a3877869068_10Imagine the Tardis landed and dumped out this guy direct from 1976.  It would not be a stretch for a Dr. Who plotline or from what appears on Dan Rico’s debut solo album Endless Love.  The record channels an early DIY punk esthetic through that 1970s mash-up of 1950s nostalgia, breathy emotive R&B male vocals (that Prince would use to great effect in the 1980s), and crunchy rock and roll guitars.  Having said that, what marks the record is the coherency of its sound, even as it showcases multiple styles in songwriting and production.  That’s saying something as Rico has produced a lot of recorded material with other bands that is great fun but lacks this album’s poise and restraint, qualities that allow the strength of his material and performance to really come to the fore.

“Soft Feeling” kicks things off with a lead line that reminded me of the languid confidence of Chris Staples’ recent work.  The song has a rollicking carnivalesque sound I associate with early 1960s poprock: a bit fuzzed out, like you’re hearing it over a midway sound system on a hot summer night, but hooky and with enough swing to get inside your head.  Title track “Endless Love” has almost punky rhythm guitars that sound like they are being held back by the Nick Gilder-like vocals. “Kinda Wanna” and “Wasted Youth” have that straight up late 1970s rock and roll sound that was influenced by punk to strip away all unnecessary pretense.  “Cold Cold Heart” swings back to the early seventies and vocal style reminiscent of John Oates’ best work.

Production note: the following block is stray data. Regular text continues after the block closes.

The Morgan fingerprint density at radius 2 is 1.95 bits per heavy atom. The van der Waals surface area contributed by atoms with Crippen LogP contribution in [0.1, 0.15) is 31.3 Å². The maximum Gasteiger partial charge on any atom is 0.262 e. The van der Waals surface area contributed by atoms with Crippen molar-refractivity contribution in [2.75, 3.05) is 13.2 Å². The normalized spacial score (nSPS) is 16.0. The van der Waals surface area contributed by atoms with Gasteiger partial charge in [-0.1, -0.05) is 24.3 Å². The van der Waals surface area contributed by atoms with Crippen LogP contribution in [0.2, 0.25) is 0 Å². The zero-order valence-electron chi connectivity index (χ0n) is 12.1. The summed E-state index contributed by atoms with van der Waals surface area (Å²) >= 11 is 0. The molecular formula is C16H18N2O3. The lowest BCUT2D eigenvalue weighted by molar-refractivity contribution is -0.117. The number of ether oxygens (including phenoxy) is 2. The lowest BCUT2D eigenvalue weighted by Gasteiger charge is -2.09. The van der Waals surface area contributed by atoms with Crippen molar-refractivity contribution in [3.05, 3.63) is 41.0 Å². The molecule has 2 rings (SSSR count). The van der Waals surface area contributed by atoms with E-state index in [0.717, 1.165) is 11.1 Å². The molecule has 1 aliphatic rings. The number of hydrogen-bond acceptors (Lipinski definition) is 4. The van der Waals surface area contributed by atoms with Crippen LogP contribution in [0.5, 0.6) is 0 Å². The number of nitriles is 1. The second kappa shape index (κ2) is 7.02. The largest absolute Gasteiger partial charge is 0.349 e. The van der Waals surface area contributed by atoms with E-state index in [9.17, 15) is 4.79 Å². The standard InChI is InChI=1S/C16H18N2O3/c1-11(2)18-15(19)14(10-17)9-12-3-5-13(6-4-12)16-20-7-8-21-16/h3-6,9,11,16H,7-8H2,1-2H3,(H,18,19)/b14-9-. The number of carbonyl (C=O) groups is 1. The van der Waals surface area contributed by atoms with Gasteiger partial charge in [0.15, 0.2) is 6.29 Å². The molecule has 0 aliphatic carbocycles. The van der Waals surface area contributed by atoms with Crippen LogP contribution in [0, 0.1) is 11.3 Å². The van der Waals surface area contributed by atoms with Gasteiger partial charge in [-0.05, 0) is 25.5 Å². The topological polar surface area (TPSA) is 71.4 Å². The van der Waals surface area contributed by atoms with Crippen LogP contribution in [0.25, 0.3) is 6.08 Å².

14524427_1294273780606626_2253073596482555373_o-310x310Here we can see the creative tension at work on the record, as the material straddles the shift in 1970s sounds from 1950s revival influences apparent in “On a Tear” (the song structure is so 1950s, with great trebly guitar) to the emerging new wave sound of the late 1970s on tracks like “Casual Feeling.” But far and away my favourite track (other than the delightful “Soft Feeling”) is “Dangerous.” From the wonderful organ opener with its perfectly arranged juxtaposition of sounds, the rest of the song is an R&B-ish rock and roll grind at its best.  One could easily hear the Rolling Stones doing this one.

Rico’s Endless Love is an old fashioned album, you put it on and get busy doing whatever while the songs grow on you.  And there’s more where this came from, with numerous demo and alternative versions featured on Rico’s Soundcloud page.  Check out the album on Bandcamp and Rico’s Facebook for career updates.  I’m excited to see where he goes with future recordings.